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I'm not a native English speaker. I was reading some article and it said:

"interesting, if flawed, concept".

What does "if flawed" mean in this sentence? Does it mean the concept is interesting and flawed (wrong?)? I can't quite understand.

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It is the seventh sense of if as given in Oxford's Advanced Learner's Dictionary:

if 7: used before an adjective to introduce a contrast

He's a good driver, if a little over-confident.

We'll only do it once— if at all.

The author could have written of an interesting and flawed concept or a concept both interesting and flawed, but these expressions suggest a concept that is in equal parts interesting and flawed. On the other hand, interesting, if flawed suggests the author finds the concept primarily interesting, but its flawed aspects are significant enough to detract or distract from its interesting aspects.

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    It could also be rewritten "interesting, yet flawed, concept". – MrHen Dec 19 '13 at 20:08
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    Or "interesting, although flawed, concept" , or "interesting, but flawed, concept" or "interesting, albeit flawed concept". Could also use ... "interesting concept, however flawed it might be." – DWin Dec 19 '13 at 20:26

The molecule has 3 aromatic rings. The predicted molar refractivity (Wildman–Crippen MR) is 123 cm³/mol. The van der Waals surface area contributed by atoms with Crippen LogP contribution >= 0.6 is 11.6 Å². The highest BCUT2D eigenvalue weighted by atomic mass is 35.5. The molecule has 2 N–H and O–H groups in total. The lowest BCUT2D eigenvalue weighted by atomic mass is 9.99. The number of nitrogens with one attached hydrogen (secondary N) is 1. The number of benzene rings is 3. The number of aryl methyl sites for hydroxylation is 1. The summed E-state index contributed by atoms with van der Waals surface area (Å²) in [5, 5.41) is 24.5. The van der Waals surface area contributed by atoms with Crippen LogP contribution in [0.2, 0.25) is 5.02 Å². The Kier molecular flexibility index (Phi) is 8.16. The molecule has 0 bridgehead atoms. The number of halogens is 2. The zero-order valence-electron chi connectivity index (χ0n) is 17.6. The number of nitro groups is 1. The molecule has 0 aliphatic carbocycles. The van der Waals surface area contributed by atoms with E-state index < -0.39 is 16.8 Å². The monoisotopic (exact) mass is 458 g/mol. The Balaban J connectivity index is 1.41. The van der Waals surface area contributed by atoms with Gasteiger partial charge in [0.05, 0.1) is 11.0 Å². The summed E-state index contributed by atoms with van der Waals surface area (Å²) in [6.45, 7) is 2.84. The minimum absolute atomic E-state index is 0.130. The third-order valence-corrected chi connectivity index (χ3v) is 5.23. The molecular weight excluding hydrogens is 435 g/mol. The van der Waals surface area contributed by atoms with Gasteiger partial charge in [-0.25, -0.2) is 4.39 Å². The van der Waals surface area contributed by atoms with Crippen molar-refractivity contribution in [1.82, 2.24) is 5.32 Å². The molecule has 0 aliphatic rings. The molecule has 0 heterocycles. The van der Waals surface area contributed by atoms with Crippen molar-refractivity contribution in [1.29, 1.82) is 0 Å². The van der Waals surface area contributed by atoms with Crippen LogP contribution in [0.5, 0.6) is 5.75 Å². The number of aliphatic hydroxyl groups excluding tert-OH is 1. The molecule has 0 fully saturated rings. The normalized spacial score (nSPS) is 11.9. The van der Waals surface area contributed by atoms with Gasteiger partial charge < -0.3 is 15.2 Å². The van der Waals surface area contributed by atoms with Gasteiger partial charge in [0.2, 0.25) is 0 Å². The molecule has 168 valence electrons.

• Well if we're going to play that game, don't forget the inverted alternatives: while flawed, interesting , even if flawed, interesting, notwithstanding its flaws, interesting and so on. – choster Dec 20 '13 at 18:44
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Yes, it means that although the reader found the concept interesting, he or she also thinks that it may be wrong (flawed) in some areas.

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Per the Oxford dictionary for US English:

flawed :(of an imperfection) mar, weaken, or invalidate (something). The computer game was flawed by poor programming

So "interesting, if flawed, concept" means an interesting concept that has imperfections/faults/defects which mar, weaken or invalidate the concept.

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